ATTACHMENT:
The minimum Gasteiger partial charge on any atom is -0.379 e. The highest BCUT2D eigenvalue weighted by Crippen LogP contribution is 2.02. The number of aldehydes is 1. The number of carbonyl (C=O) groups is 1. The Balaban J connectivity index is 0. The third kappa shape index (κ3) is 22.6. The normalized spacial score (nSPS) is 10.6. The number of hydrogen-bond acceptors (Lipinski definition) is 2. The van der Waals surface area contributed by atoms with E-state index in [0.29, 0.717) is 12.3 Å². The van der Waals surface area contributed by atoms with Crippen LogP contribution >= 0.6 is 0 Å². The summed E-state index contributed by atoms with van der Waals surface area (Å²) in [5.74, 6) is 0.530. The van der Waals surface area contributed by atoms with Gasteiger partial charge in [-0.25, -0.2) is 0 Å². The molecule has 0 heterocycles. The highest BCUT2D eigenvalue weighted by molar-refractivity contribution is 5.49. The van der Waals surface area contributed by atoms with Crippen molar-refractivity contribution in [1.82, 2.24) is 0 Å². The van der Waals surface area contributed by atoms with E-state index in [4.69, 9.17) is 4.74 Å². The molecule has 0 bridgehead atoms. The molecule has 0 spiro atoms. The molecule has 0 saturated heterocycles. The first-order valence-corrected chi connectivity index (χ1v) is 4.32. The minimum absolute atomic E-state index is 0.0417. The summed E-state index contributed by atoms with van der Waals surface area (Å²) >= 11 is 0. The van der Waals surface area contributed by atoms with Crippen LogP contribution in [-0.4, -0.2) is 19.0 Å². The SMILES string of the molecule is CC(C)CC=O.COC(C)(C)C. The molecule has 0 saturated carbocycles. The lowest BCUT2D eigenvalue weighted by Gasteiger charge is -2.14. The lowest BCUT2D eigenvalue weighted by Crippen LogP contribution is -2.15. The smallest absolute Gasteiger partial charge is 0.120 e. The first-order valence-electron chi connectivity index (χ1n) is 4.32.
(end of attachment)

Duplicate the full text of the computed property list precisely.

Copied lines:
The minimum Gasteiger partial charge on any atom is -0.379 e. The highest BCUT2D eigenvalue weighted by Crippen LogP contribution is 2.02. The number of aldehydes is 1. The number of carbonyl (C=O) groups is 1. The Balaban J connectivity index is 0. The third kappa shape index (κ3) is 22.6. The normalized spacial score (nSPS) is 10.6. The number of hydrogen-bond acceptors (Lipinski definition) is 2. The van der Waals surface area contributed by atoms with E-state index in [0.29, 0.717) is 12.3 Å². The van der Waals surface area contributed by atoms with Crippen LogP contribution >= 0.6 is 0 Å². The summed E-state index contributed by atoms with van der Waals surface area (Å²) in [5.74, 6) is 0.530. The van der Waals surface area contributed by atoms with Gasteiger partial charge in [-0.25, -0.2) is 0 Å². The molecule has 0 heterocycles. The highest BCUT2D eigenvalue weighted by molar-refractivity contribution is 5.49. The van der Waals surface area contributed by atoms with Crippen molar-refractivity contribution in [1.82, 2.24) is 0 Å². The van der Waals surface area contributed by atoms with E-state index in [4.69, 9.17) is 4.74 Å². The molecule has 0 bridgehead atoms. The molecule has 0 spiro atoms. The molecule has 0 saturated heterocycles. The first-order valence-corrected chi connectivity index (χ1v) is 4.32. The minimum absolute atomic E-state index is 0.0417. The summed E-state index contributed by atoms with van der Waals surface area (Å²) >= 11 is 0. The van der Waals surface area contributed by atoms with Crippen LogP contribution in [-0.4, -0.2) is 19.0 Å². The SMILES string of the molecule is CC(C)CC=O.COC(C)(C)C. The molecule has 0 saturated carbocycles. The lowest BCUT2D eigenvalue weighted by Gasteiger charge is -2.14. The lowest BCUT2D eigenvalue weighted by Crippen LogP contribution is -2.15. The smallest absolute Gasteiger partial charge is 0.120 e. The first-order valence-electron chi connectivity index (χ1n) is 4.32.